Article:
Come on, say it one more time.

“Y’all,” only to be followed by some laughs and a terrible impersonation, Youuuuuallll.

A shake of my head—it’s all good, just a little bit of banter, good fun.

Oh, it will be so nice to get back and get my Arkansas accent right, as it almost feels foreign to me as well. It’s amazing how we all use a common language, English, yet being unable to speak the particular English I grew up with has left me feeling like a fraction of myself.

TO ALWAYS BE in a foreign land, trying to converse in a foreign language or eating dishes you’re not familiar with can wear you down. Yet the more I explore, taste and learn about the world, the more I realize how special that little farm in the middle of The Natural State is to me.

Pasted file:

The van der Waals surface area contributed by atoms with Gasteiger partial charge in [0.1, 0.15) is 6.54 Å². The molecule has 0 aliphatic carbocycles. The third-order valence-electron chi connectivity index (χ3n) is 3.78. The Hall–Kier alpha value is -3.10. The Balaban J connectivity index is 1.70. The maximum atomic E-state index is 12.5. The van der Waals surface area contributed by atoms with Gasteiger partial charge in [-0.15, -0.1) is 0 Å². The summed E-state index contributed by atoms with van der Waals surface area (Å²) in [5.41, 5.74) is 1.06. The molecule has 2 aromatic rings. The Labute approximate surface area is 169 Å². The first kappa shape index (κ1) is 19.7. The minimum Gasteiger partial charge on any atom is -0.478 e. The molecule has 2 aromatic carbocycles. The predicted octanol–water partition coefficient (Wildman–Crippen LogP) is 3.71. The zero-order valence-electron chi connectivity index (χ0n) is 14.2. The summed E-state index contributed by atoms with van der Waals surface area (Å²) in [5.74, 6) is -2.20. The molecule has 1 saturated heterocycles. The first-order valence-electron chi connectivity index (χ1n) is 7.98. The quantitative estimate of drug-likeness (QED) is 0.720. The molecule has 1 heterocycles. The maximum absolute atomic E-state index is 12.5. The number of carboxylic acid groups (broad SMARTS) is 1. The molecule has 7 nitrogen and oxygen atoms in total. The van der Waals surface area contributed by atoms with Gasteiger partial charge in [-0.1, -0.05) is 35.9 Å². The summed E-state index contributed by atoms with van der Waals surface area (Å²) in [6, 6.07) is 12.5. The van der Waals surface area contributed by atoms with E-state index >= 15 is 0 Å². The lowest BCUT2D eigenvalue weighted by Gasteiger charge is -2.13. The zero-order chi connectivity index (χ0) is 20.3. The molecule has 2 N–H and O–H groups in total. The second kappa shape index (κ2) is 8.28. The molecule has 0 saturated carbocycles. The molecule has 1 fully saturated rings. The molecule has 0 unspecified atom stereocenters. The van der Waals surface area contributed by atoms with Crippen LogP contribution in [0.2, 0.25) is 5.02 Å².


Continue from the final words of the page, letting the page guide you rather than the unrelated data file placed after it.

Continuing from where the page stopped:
If it wasn’t for my early years in that place, I wouldn’t be the person I am today.

As I make my way through customs, I can’t help but feel uplifted and anxious to board the plane, not because I am tired of traveling, but because my relationship with Arkansas needs rekindling.

They say home is where your heart is, and I happened to leave a big part of my heart in Arkansas. I may no longer lay my head down to rest in The Natural State, but no matter how many countries I check off my list, languages I learn or dishes I try, Arkansas will always have a piece of my heart.

I’m finally through customs, getting ready to board my plane, as someone asks me, “Sir, why are you wearing a pig on your shirt?”

I just laugh and murmur “Woo pig” under my breath as I make my way onto the plane. 

Max McFarlin is the creator of MyKindofEats a travel and food YouTube channel. A lover of spicy food, dark coffee, and brown sugar. When he’s not in search of delicious food you can find him practicing his Chinese and Japanese.